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Commerce Bank & Trust Co. v. RIA LLC

United States District Court, D. Massachusetts

February 3, 2016


          For Commerce Bank & Trust Company, Plaintiff: Robert B. Gibbons, Mirick, O'Connell, DeMallie & Lougee, Worcester, MA.

         For Daniel C. Hales, LEAD ATTORNEY, Cohn & Dussi, Burlington, MA.

         For Kenneth R Leisher, Defendant: Michael A Wirtz, Jack Mikels & Associates LLP, Quincy, MA.

         For Kenneth R Leisher, Cross Claimant: Michael A. Wirtz.

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         In 2007, Kenneth Leisher and Daniel Hales formed RIA, LLC, for the purpose of purchasing a Baron Beechcraft airplane in California. RIA financed the airplane with a $198,450 loan from Commerce Bank & Trust Co. (Commerce), using the airplane as collateral, with Hales and Leisher as personal guarantors. According to Leisher, Hales excluded him from using the plane, and in 2010 the parties agreed that Leisher would resign from the LLC and that Hales would bear full liability for the debt. According to Hales, Leisher unilaterally abandoned the venture in 2010, and there was no agreement to release Leisher from liability. Ultimately, Leisher left California, Hales fell behind on payments, and RIA defaulted on the debt.

         On September 29, 2014, Commerce brought the instant action against Hales, Leisher, and RIA, to enforce the promissory note obligation. Hales failed to respond, and this Court entered default against him on December 16, 2014. On November 19, 2014, Leisher answered Commerce's complaint and asserted a cross-claim against Hales for indemnification and contribution, in the event that Leisher was held liable by Commerce. Hales was served with Leisher's cross-claim on or about January 22, 2015. Hales again failed to respond and was defaulted on the

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cross-claim on April 3, 2015. On the same day, this Court also entered default against RIA on Commerce's claims.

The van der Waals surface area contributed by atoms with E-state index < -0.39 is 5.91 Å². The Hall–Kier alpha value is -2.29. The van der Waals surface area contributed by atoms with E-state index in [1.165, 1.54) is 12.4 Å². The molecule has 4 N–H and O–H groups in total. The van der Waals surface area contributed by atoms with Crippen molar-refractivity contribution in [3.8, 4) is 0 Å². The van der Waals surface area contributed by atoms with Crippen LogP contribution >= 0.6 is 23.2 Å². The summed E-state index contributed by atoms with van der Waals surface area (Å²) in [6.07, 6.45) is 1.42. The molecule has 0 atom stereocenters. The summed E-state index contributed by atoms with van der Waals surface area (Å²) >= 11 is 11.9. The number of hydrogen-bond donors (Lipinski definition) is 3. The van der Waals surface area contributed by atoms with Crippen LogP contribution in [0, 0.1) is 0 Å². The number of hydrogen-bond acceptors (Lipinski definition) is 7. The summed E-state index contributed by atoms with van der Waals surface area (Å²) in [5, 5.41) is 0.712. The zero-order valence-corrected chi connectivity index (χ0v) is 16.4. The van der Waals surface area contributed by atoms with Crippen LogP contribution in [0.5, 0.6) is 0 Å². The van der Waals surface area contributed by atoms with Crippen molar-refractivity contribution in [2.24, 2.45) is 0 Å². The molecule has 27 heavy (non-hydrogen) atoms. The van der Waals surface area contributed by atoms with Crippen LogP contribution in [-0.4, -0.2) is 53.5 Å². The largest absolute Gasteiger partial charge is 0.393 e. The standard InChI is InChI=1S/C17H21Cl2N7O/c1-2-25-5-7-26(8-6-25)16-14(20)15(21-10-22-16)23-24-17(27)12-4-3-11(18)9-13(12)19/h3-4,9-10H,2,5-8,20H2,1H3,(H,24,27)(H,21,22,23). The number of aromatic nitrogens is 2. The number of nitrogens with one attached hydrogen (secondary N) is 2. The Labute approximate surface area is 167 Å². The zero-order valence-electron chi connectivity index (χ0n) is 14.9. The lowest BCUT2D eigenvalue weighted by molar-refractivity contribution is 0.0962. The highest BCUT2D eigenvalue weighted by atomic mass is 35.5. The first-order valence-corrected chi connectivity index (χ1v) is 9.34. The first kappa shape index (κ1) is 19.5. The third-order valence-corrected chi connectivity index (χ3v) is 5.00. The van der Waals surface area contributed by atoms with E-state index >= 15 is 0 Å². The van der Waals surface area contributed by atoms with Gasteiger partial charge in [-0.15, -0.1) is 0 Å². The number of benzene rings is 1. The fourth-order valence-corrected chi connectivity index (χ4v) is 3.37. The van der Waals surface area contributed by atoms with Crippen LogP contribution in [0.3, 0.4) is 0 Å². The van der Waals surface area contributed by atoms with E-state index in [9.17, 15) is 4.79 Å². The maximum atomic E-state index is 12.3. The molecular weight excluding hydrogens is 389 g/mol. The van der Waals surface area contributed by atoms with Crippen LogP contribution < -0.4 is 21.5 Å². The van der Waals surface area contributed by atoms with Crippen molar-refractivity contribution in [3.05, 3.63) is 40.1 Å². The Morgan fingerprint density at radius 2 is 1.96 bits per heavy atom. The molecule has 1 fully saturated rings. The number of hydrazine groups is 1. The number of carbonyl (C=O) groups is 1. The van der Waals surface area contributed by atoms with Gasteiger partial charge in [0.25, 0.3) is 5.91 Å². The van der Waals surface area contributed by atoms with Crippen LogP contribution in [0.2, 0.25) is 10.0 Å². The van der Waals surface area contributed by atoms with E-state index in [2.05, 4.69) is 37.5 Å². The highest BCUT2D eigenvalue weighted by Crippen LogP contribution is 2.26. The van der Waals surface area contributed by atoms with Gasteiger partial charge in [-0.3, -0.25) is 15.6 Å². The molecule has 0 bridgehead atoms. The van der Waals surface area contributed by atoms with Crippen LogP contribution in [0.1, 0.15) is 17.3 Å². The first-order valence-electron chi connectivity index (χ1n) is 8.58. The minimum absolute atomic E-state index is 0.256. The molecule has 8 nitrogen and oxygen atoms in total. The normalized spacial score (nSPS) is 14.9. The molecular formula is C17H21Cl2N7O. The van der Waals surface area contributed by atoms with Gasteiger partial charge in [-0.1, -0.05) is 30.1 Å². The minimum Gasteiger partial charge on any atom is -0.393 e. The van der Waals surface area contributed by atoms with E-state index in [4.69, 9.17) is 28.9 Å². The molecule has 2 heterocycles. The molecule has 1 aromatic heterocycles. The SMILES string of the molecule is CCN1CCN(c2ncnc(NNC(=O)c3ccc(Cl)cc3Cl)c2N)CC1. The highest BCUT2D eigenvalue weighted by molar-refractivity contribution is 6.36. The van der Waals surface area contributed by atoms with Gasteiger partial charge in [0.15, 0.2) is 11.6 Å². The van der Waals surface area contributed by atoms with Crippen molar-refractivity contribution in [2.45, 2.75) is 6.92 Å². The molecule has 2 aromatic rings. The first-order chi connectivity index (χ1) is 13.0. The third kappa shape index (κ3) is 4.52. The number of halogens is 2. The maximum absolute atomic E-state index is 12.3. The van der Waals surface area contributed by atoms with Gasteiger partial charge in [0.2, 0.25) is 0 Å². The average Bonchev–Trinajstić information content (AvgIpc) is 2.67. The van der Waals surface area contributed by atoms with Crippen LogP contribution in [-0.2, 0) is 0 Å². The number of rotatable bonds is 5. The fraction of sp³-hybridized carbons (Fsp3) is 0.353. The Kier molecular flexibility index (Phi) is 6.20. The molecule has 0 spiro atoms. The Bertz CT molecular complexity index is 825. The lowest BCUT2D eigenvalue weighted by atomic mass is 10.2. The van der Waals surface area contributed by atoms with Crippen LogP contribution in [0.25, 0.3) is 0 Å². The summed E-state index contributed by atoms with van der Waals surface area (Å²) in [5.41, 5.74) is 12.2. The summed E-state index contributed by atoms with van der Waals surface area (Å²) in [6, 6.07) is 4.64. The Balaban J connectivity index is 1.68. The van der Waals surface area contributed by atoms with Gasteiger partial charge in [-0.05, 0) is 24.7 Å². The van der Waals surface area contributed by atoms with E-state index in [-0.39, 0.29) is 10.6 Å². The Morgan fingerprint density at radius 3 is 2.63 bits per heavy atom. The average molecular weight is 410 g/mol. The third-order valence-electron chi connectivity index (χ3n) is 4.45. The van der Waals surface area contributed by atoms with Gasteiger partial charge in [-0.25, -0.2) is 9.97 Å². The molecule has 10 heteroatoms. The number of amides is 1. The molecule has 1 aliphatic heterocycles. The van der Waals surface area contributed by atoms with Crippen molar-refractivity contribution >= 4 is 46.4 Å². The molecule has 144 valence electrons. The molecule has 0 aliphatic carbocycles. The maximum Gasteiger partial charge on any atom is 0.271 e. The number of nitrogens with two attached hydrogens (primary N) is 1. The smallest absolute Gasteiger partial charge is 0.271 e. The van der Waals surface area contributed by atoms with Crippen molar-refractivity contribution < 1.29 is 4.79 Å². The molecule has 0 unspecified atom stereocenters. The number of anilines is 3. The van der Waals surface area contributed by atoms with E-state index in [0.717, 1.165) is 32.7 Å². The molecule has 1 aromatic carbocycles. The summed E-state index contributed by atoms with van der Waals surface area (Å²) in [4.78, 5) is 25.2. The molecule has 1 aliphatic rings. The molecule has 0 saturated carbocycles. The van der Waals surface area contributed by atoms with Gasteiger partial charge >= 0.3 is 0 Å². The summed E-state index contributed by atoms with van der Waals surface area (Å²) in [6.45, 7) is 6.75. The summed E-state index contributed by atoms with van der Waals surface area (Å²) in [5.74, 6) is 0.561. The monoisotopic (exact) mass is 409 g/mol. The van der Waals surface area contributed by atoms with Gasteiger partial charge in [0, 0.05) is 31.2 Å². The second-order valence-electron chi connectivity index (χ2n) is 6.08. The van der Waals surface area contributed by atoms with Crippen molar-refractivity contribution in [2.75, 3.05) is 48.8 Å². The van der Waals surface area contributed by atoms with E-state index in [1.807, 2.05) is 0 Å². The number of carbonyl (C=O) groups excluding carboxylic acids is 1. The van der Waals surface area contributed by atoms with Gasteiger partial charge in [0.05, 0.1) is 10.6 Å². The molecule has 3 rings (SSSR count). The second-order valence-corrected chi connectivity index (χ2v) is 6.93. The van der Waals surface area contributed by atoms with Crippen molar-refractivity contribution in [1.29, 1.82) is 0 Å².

On June 1, 2015, this Court issued a separate and final judgment in favor of Commerce against RIA and Hales, jointly and severally, in the amount of $210,776.58, followed ten days later by a writ of execution. In August of 2015, Commerce apparently agreed to release and terminate its security interest in the aircraft in exchange for $70,000 from a third-party sale negotiated by Hales. According to Hales, he has agreed to purchase the promissory note from Commerce and, after he becomes the holder of the note, he " will be entitled to assert all of [his] claims against, among others, Leisher and Mrs. Leisher." (Docket No. 51 ¶ 18.) Commerce has also commenced supplementary process against Hales and RIA in the Central District of California, imposing a judicial lien against Hales's residence.

         On November 30, 2015, nearly eight months after the entry of default on Leisher's crossclaim, Hales filed the instant motion to vacate. He has submitted an affidavit, explaining his reasons for failing to respond to the claim. Hales is an attorney who practices in California. In November of 2014, his law partner injured her back and did not return to work until March of 2015. Hales had to take responsibility for his partner's cases while she was out. Additionally, in January of 2014--approximately sixteen months before the entry of default and nearly two years before the instant motion--Hales's brother was killed in a car accident. According to Hales, he has since devoted much of his time to his brother's wrongful-death lawsuit.

         Hales claims that, because of these events, he " did not notice and/or was unable to respond to the Notice of Default filed by Commerce, and the Cross Complaint filed by [Leisher]." (Docket No. 51 at ¶ 6.) Hales further asserts that he has " meritorious defenses and counterclaims against Leisher and against Leisher's wife." [1](Docket No. 51 at ¶ 8.) Specifically, Hales contends that Leisher breached his fiduciary duty in 2010 by abandoning the LLC and neglecting his obligation to make payments on the promissory note. Leisher, for his part, opposes Hales's motion, arguing that Hales's reasons for failing to respond are not sufficient cause to set aside the default.

         Pursuant to Rule 55(c) of the Federal Rules of Civil Procedure, " The court may set aside an entry of default for good cause . . . ." " 'Good cause' is a mutable standard, varying from situation to situation." Coon v. Grenier, 867 F.2d 73, 76 (1st Cir. 1989). It is also a liberal standard, " but not so elastic as to be devoid of substance." Id. It is a lower standard than that for vacating a judgment pursuant to Rule 60(b). Id. Numerous factors are relevant to an analysis under Rule 55(c): whether the default was willful; whether setting aside the default would prejudice the adversary; whether a meritorious defense is presented; the strength of the proffered explanation for the default; the good faith ...

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